Monday, December 31, 2012


I'm watching the book talk about "Bailout" by Neil Barofsky and I've had a few thoughts that I would like to share.

About the author (BookTV description):
From 2008 to 2011, Mr. Barofsky was special inspector general in charge of oversight of the Troubled Asset Relief Program (TARP). He is currently a senior fellow at New York University School of Law. 
Some thoughts:

1. Barofsky identifies himself as a "lifelong Democrat" and yet the Bush administration appointed him to be the inspector general of TARP; his was a "merit appointment.".  I have heard of several people appointed to political roles, who were democrats, by the Bush administration because of merit.  I have yet to hear of one case where the Obama administration has appointed a republican to a political role because of his/ her merit.  (If you want to point to Chuck Hagel's possible appointment to become Secretary of Defense, then I'd like to point out that Hagel is too moderate a republican even for John McCain.)

2. Barofsky has interacted a little with our Treasury Secretary, Tim Geithner.  The Treasury Secretary was apparently uninterested in knowing how well TARP was implemented.  Barofsky says he was literally cursed at by the Treasury Secretary, in their only one on one meeting, because he had the nerve to suggest that Tim Geithner is anything other than the most transparent Treasury Secretary ever.  He also mentioned numerous information leaks, from the Treasury Department, under Geithner's watch.

3. Barofsky gives the implementation of TARP an "F."  He say that all it did was save large banks, which were not good, and has made them worse.  He predicts that we will have another economic slowdown because of the bad decisions that were made "in 2008, 2009, 2010."

4. He says he is a "lifelong democrat" and contributed to Obama's 2008 campaign.  I wonder how many people are lifelong members of either party and never bother to figure out if the party that they support does what they want it to do.  And let's look at the results.

5. When asked about the "fiscal cliff" he says it is over dramatized about this particular point in time.  He says that an economic slowdown is the time to "strengthen our safety nets."  I wonder how many democrats support the people because they think the democrats care about the poor and think that the republicans think that the poor can rot.  I think that more voters should reconsider my fourth point above.  (He says the government should help the poor more; look at how well that has worked.)

6. He predicts that we'll get some sort of "fiscal cliff" deal that delays the problem for a few months, when we'll get to deal with it again.  I agree.

(I'm skipping commenting on some of his comments, even if I disagree, because I don't find them new or particularly interesting.)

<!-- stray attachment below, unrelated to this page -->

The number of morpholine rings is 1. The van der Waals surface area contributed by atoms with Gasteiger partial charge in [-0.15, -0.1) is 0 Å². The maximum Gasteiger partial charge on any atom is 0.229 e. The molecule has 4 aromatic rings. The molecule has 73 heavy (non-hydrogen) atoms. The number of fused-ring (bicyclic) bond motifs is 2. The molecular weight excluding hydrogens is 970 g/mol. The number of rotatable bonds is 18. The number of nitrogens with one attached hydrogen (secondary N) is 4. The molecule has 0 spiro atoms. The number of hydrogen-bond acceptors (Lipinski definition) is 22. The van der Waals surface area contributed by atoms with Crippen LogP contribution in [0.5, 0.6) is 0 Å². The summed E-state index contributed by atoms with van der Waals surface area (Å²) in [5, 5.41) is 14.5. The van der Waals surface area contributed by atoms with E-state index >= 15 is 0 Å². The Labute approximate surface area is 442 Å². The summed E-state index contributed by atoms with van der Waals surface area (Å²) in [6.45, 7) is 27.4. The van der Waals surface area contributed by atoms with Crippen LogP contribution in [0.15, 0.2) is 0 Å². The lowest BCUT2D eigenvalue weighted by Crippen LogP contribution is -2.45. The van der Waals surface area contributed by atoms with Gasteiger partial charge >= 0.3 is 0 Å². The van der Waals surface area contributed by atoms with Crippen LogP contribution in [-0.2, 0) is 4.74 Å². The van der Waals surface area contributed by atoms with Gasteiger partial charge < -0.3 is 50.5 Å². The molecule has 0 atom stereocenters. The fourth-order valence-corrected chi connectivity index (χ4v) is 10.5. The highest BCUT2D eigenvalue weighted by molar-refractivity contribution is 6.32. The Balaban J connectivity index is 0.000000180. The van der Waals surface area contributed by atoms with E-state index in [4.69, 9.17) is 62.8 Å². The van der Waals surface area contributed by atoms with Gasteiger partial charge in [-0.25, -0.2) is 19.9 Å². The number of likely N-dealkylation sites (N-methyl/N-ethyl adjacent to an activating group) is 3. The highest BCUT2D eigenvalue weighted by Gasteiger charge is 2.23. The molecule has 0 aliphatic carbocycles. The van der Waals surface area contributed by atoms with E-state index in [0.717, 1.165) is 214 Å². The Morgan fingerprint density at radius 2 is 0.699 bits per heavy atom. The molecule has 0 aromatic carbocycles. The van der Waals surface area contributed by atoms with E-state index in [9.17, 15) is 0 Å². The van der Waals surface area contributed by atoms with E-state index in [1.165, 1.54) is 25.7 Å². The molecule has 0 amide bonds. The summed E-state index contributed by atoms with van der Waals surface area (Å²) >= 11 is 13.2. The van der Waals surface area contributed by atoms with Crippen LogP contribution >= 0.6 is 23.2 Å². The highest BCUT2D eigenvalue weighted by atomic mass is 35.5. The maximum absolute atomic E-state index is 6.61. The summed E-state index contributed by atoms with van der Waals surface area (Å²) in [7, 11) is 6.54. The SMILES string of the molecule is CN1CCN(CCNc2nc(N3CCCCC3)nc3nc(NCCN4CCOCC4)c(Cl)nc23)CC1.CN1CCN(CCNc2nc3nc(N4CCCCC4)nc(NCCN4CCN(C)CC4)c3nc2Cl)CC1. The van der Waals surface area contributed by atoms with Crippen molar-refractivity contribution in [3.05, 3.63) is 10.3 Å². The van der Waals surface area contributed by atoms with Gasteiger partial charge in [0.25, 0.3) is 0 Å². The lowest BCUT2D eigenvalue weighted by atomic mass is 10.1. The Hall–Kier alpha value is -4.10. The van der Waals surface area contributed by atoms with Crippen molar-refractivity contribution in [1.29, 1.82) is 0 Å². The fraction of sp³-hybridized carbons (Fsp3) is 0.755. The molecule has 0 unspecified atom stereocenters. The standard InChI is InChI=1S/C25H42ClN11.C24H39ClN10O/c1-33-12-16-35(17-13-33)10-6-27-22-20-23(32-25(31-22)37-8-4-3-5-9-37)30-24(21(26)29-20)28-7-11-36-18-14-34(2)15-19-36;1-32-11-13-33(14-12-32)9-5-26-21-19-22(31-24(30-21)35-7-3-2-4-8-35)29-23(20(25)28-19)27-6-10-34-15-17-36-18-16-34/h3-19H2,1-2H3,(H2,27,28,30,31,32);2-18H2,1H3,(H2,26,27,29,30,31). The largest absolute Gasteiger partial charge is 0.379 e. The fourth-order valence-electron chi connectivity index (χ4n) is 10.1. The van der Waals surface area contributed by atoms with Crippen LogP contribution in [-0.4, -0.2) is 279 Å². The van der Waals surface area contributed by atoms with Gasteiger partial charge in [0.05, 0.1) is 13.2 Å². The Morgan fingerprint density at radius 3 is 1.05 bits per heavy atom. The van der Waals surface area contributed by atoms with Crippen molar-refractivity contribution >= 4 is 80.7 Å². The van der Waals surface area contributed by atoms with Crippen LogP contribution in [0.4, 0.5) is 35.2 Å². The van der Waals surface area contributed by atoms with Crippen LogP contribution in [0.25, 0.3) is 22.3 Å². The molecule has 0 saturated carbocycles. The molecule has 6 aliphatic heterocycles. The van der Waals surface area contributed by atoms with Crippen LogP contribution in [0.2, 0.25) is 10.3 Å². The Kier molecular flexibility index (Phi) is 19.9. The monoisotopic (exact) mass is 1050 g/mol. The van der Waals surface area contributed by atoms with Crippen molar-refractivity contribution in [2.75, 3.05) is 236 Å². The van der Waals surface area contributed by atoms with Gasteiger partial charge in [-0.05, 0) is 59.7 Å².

7.  He says there was a bill that would have been the law instead of Dodd-Frank, that had bipartisan support, but the President opposed it and so we got Dodd-Frank instead.  Barofsky thinks there were some small good points in Dodd-Frank but it failed to successfully regulate the banks, which was its main purpose.  (I think that Dodd-Frank is all kinds of awful.)

8.  Multiple times Barofsky has said things that make me wonder if his does not think less of Obama since he has been actively involved in Washington politics.  I have no doubt that he voted for Obama twice, but I think that he should have looked at my point number four.  (I was trying with this point to look at the president from Barofsky's point of view.  I am surprised at how often he seems to be at odds with Obama's administration.)

9. Callers to talk shows, and speech questioners, are almost always colossally awful.  Almost all.

10. He watched, firsthand, how badly TARP failed.  He watched, firsthand, how badly our government failed to prevent, and he even thinks that the government helped to create our current economic situation.  He said that he thinks that the decisions made by our government in 2008-10 will hurt us in the near future.  He said that the big banks that got bailed out got to design their bailout.  And yet, despite all of that, he thinks that the government is capable, with more regulations, of preventing, or minimizing the damage from, the next economic disaster.

There may be something in the water in Washington that makes the people there think that if only the right people are in place, if only the right rules are in place, then the government will give us nothing but sunshine and rainbows.

Oh, and by the way: Point four! Point four! Point four!

How much failure would it take before people realize that the government is always incompetent?

11.  He repeated my points one, three, and eight during an answer to a caller's question.

My final thoughts on the book talk, and I'll write it simply so that small minds (that means democrat voters) will understand:

1. The government made things worse.
2. The government always makes things worse.

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